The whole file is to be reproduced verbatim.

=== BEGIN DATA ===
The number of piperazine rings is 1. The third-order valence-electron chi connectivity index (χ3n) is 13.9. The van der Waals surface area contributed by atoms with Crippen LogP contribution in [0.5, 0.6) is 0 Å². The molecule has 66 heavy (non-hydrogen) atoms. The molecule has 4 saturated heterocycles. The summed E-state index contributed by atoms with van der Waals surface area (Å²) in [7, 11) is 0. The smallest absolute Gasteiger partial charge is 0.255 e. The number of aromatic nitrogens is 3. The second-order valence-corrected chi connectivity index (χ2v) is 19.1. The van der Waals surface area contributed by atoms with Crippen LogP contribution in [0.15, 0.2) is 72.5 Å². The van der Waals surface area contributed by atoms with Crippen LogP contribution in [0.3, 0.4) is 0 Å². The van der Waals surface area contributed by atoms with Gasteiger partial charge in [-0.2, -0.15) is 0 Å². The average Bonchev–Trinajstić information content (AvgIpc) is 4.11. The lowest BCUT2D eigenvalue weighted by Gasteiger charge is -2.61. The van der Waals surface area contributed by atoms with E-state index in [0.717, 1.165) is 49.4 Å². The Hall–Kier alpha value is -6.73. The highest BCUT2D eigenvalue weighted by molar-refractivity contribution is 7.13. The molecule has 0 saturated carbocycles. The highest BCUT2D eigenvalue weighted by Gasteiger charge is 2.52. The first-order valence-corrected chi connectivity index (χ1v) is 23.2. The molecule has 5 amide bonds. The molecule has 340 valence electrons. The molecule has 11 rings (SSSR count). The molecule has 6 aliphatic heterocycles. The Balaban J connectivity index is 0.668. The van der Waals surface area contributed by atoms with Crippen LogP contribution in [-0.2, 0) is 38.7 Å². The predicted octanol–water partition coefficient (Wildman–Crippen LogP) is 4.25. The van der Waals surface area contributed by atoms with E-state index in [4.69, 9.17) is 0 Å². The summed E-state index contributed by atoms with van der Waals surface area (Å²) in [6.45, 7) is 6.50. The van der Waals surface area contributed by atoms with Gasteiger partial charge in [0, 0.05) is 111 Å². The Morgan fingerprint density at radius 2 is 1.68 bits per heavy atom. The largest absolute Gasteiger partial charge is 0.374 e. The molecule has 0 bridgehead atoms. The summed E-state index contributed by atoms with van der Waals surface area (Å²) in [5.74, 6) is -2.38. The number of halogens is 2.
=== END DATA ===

The number of piperazine rings is 1. The third-order valence-electron chi connectivity index (χ3n) is 13.9. The van der Waals surface area contributed by atoms with Crippen LogP contribution in [0.5, 0.6) is 0 Å². The molecule has 66 heavy (non-hydrogen) atoms. The molecule has 4 saturated heterocycles. The summed E-state index contributed by atoms with van der Waals surface area (Å²) in [7, 11) is 0. The smallest absolute Gasteiger partial charge is 0.255 e. The number of aromatic nitrogens is 3. The second-order valence-corrected chi connectivity index (χ2v) is 19.1. The van der Waals surface area contributed by atoms with Crippen LogP contribution in [0.15, 0.2) is 72.5 Å². The van der Waals surface area contributed by atoms with Crippen LogP contribution in [0.3, 0.4) is 0 Å². The van der Waals surface area contributed by atoms with Gasteiger partial charge in [-0.2, -0.15) is 0 Å². The average Bonchev–Trinajstić information content (AvgIpc) is 4.11. The lowest BCUT2D eigenvalue weighted by Gasteiger charge is -2.61. The van der Waals surface area contributed by atoms with E-state index in [0.717, 1.165) is 49.4 Å². The Hall–Kier alpha value is -6.73. The highest BCUT2D eigenvalue weighted by molar-refractivity contribution is 7.13. The molecule has 0 saturated carbocycles. The highest BCUT2D eigenvalue weighted by Gasteiger charge is 2.52. The first-order valence-corrected chi connectivity index (χ1v) is 23.2. The molecule has 5 amide bonds. The molecule has 340 valence electrons. The molecule has 11 rings (SSSR count). The molecule has 6 aliphatic heterocycles. The Balaban J connectivity index is 0.668. The van der Waals surface area contributed by atoms with Crippen LogP contribution in [-0.2, 0) is 38.7 Å². The predicted octanol–water partition coefficient (Wildman–Crippen LogP) is 4.25. The van der Waals surface area contributed by atoms with E-state index in [4.69, 9.17) is 0 Å². The summed E-state index contributed by atoms with van der Waals surface area (Å²) in [6.45, 7) is 6.50. The van der Waals surface area contributed by atoms with Gasteiger partial charge in [0, 0.05) is 111 Å². The Morgan fingerprint density at radius 2 is 1.68 bits per heavy atom. The largest absolute Gasteiger partial charge is 0.374 e. The molecule has 0 bridgehead atoms. The summed E-state index contributed by atoms with van der Waals surface area (Å²) in [5.74, 6) is -2.38. The number of halogens is 2.